Every day there are more and more companies that handle untold amounts of information, where we talk about petabytes. If we add the management of data from social networks like Facebook, Twitter and LinkedIn, there comes the concept of Big Data.
Big data then refers to a set of data whose size is beyond the ability of most of the software used to capture, process and manage the information within a tolerable period. It is at this stage that there is a need, on the part of organizations to have an enabling technology that allows them to exploit the full potential of big data.
Along with the huge volume of data, organizations face the problem that the information is distributed throughout the structure and distant physical locations. If that were not enough, the data come from various sources, many of which are dysfunctional.
In response to these challenges, new breed of big data service providers have tools to govern these large volumes of information, and meet the challenges of big data.
As service providers play an important role in the whole network, big data technology promises them a great opportunity. For example, the U.S. startup Windsor Circle allows e-commerce companies of all sizes to understand their customers and target the content they are submitting. Windsor Circle automatically defines customer segments ready to renew their purchase with an appropriate message.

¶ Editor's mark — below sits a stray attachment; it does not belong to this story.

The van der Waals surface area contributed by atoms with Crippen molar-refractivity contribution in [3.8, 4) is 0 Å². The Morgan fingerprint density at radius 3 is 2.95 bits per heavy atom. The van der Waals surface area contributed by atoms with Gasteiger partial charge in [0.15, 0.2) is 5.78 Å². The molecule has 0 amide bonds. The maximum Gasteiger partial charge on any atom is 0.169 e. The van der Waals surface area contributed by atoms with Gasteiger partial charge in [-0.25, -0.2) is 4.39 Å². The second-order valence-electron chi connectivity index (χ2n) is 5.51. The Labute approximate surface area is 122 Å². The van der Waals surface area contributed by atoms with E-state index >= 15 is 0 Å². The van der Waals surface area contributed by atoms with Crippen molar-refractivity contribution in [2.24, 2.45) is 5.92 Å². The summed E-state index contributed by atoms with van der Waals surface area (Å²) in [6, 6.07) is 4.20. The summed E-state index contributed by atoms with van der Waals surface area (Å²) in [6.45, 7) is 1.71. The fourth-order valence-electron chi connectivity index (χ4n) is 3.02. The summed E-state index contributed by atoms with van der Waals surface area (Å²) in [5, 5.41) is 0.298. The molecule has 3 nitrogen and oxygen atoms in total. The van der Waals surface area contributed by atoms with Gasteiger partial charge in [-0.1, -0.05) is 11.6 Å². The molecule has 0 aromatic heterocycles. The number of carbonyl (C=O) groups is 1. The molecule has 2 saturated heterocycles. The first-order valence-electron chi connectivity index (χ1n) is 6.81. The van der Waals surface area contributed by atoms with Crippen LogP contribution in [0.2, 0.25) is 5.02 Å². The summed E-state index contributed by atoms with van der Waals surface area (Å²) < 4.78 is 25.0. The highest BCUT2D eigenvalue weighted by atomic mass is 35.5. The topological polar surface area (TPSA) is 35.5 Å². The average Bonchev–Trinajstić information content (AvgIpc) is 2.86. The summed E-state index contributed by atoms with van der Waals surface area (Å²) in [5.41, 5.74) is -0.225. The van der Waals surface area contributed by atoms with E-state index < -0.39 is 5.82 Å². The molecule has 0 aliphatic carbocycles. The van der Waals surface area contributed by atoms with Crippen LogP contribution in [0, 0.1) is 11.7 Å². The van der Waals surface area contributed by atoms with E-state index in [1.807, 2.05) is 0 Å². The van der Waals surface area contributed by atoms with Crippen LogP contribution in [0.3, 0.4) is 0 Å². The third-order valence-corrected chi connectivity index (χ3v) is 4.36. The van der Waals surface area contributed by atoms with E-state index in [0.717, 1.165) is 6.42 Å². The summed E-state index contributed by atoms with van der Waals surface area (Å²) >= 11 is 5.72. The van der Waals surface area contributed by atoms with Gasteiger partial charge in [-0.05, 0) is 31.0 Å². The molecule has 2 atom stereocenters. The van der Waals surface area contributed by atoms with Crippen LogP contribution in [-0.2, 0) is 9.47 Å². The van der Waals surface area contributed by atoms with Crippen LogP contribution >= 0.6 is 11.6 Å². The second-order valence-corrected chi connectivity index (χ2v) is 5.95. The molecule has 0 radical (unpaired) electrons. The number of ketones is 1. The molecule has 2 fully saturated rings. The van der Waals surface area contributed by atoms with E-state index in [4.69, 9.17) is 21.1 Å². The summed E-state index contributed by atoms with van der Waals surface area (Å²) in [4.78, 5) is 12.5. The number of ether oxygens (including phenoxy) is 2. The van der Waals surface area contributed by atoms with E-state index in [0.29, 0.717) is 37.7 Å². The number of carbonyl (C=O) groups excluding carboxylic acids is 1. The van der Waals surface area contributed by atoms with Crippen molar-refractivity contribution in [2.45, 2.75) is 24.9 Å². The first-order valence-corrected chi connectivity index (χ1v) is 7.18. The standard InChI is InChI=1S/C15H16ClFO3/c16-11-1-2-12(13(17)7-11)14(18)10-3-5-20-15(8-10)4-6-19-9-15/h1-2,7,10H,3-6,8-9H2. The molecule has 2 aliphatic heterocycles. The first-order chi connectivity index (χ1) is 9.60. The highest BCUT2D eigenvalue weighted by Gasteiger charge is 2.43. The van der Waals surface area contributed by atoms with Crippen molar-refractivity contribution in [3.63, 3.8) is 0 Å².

The result of collaboration with EMC and Teradata was the decision to launch the SAS analytic applications in a distributed computing environment for processing the transfer directly to the data, as in the traditional analytical systems in which data is passed to the application. EMC is also pushing Greenplum HD, an enterprise-ready Hadoop platform, and Isilon NAS for Hadoop to big data providers to take on big Hadoop jobs for clients.
Using the Web as a basis for their software, service providers can reduce their costs and pass these economies of scale to their customers. A BI tool such as Yurbi helps businesses to interpret their results and to pass the data to data analysts and scientists.
Square Register is another example of a tool providing free analysis. Among these data is the ability to know the average value of transactions during a specific period. By combining the analysis of data collected, Square makes it easier for small businesses to understand their customers and data on their payments, which were previously difficult to collect and monitor.
Trend Micro in association with the U.S. government’s Community Emergency Response Teams (CERT) and the Canadian government supplies a daily 5 TB of data listing all the malicious activity the organizations see.
Businesses have much to gain from the analysis of big data relating to their business. With the emergence of new tools based BI in the cloud, businesses now have the means to optimize their operations and use data analysis to become more efficient.